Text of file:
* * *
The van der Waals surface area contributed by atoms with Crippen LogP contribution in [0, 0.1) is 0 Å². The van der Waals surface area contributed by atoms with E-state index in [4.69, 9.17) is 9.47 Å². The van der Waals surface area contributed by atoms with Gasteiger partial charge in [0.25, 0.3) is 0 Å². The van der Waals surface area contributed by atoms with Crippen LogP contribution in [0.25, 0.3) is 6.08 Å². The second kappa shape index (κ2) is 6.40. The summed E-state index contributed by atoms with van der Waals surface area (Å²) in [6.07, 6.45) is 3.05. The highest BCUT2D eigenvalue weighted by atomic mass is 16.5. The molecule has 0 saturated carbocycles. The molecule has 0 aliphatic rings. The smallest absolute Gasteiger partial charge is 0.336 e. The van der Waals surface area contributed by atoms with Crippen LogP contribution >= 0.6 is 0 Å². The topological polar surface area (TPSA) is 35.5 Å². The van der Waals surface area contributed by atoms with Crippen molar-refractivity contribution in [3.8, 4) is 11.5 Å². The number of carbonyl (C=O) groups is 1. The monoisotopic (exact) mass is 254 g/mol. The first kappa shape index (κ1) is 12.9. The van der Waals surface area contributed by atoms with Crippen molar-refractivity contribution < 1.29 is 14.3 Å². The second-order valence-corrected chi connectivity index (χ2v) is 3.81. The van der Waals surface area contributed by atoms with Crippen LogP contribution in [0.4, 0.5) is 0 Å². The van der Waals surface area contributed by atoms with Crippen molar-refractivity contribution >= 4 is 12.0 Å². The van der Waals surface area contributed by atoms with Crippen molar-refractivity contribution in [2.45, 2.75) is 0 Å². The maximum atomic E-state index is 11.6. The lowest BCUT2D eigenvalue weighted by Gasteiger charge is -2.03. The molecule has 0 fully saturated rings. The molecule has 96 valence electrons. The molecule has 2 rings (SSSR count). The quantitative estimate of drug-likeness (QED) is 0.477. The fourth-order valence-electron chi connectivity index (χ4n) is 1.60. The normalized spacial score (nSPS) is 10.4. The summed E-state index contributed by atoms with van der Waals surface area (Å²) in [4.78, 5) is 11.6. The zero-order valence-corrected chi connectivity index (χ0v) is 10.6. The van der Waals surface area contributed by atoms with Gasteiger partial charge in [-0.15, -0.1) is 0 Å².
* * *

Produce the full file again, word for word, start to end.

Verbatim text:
The van der Waals surface area contributed by atoms with Crippen LogP contribution in [0, 0.1) is 0 Å². The van der Waals surface area contributed by atoms with E-state index in [4.69, 9.17) is 9.47 Å². The van der Waals surface area contributed by atoms with Gasteiger partial charge in [0.25, 0.3) is 0 Å². The van der Waals surface area contributed by atoms with Crippen LogP contribution in [0.25, 0.3) is 6.08 Å². The second kappa shape index (κ2) is 6.40. The summed E-state index contributed by atoms with van der Waals surface area (Å²) in [6.07, 6.45) is 3.05. The highest BCUT2D eigenvalue weighted by atomic mass is 16.5. The molecule has 0 saturated carbocycles. The molecule has 0 aliphatic rings. The smallest absolute Gasteiger partial charge is 0.336 e. The van der Waals surface area contributed by atoms with Crippen LogP contribution >= 0.6 is 0 Å². The topological polar surface area (TPSA) is 35.5 Å². The van der Waals surface area contributed by atoms with Crippen molar-refractivity contribution in [3.8, 4) is 11.5 Å². The number of carbonyl (C=O) groups is 1. The monoisotopic (exact) mass is 254 g/mol. The first kappa shape index (κ1) is 12.9. The van der Waals surface area contributed by atoms with Crippen molar-refractivity contribution < 1.29 is 14.3 Å². The second-order valence-corrected chi connectivity index (χ2v) is 3.81. The van der Waals surface area contributed by atoms with Crippen LogP contribution in [0.4, 0.5) is 0 Å². The van der Waals surface area contributed by atoms with Crippen molar-refractivity contribution >= 4 is 12.0 Å². The van der Waals surface area contributed by atoms with Crippen molar-refractivity contribution in [2.45, 2.75) is 0 Å². The maximum atomic E-state index is 11.6. The lowest BCUT2D eigenvalue weighted by Gasteiger charge is -2.03. The molecule has 0 fully saturated rings. The molecule has 96 valence electrons. The molecule has 2 rings (SSSR count). The quantitative estimate of drug-likeness (QED) is 0.477. The fourth-order valence-electron chi connectivity index (χ4n) is 1.60. The normalized spacial score (nSPS) is 10.4. The summed E-state index contributed by atoms with van der Waals surface area (Å²) in [4.78, 5) is 11.6. The zero-order valence-corrected chi connectivity index (χ0v) is 10.6. The van der Waals surface area contributed by atoms with Gasteiger partial charge in [-0.15, -0.1) is 0 Å².